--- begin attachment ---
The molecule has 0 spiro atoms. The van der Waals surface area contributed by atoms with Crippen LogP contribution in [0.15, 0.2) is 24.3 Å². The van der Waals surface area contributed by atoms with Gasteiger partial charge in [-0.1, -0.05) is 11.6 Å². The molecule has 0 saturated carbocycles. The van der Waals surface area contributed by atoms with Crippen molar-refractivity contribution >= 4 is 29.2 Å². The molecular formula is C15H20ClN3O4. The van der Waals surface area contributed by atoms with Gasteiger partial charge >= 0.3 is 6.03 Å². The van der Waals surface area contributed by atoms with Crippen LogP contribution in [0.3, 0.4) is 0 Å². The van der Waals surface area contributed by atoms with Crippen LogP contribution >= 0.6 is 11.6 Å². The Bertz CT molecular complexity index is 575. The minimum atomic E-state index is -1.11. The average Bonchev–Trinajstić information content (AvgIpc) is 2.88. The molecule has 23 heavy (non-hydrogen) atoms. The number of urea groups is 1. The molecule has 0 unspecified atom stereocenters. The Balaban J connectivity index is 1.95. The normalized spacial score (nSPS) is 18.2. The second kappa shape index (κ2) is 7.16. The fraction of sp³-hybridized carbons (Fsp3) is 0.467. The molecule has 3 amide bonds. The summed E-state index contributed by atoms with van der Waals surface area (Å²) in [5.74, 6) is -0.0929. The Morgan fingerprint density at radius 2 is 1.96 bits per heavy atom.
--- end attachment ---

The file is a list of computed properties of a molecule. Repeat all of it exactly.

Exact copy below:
The molecule has 0 spiro atoms. The van der Waals surface area contributed by atoms with Crippen LogP contribution in [0.15, 0.2) is 24.3 Å². The van der Waals surface area contributed by atoms with Gasteiger partial charge in [-0.1, -0.05) is 11.6 Å². The molecule has 0 saturated carbocycles. The van der Waals surface area contributed by atoms with Crippen molar-refractivity contribution >= 4 is 29.2 Å². The molecular formula is C15H20ClN3O4. The van der Waals surface area contributed by atoms with Gasteiger partial charge >= 0.3 is 6.03 Å². The van der Waals surface area contributed by atoms with Crippen LogP contribution in [0.3, 0.4) is 0 Å². The van der Waals surface area contributed by atoms with Crippen LogP contribution >= 0.6 is 11.6 Å². The Bertz CT molecular complexity index is 575. The minimum atomic E-state index is -1.11. The average Bonchev–Trinajstić information content (AvgIpc) is 2.88. The molecule has 23 heavy (non-hydrogen) atoms. The number of urea groups is 1. The molecule has 0 unspecified atom stereocenters. The Balaban J connectivity index is 1.95. The normalized spacial score (nSPS) is 18.2. The second kappa shape index (κ2) is 7.16. The fraction of sp³-hybridized carbons (Fsp3) is 0.467. The molecule has 3 amide bonds. The summed E-state index contributed by atoms with van der Waals surface area (Å²) in [5.74, 6) is -0.0929. The Morgan fingerprint density at radius 2 is 1.96 bits per heavy atom.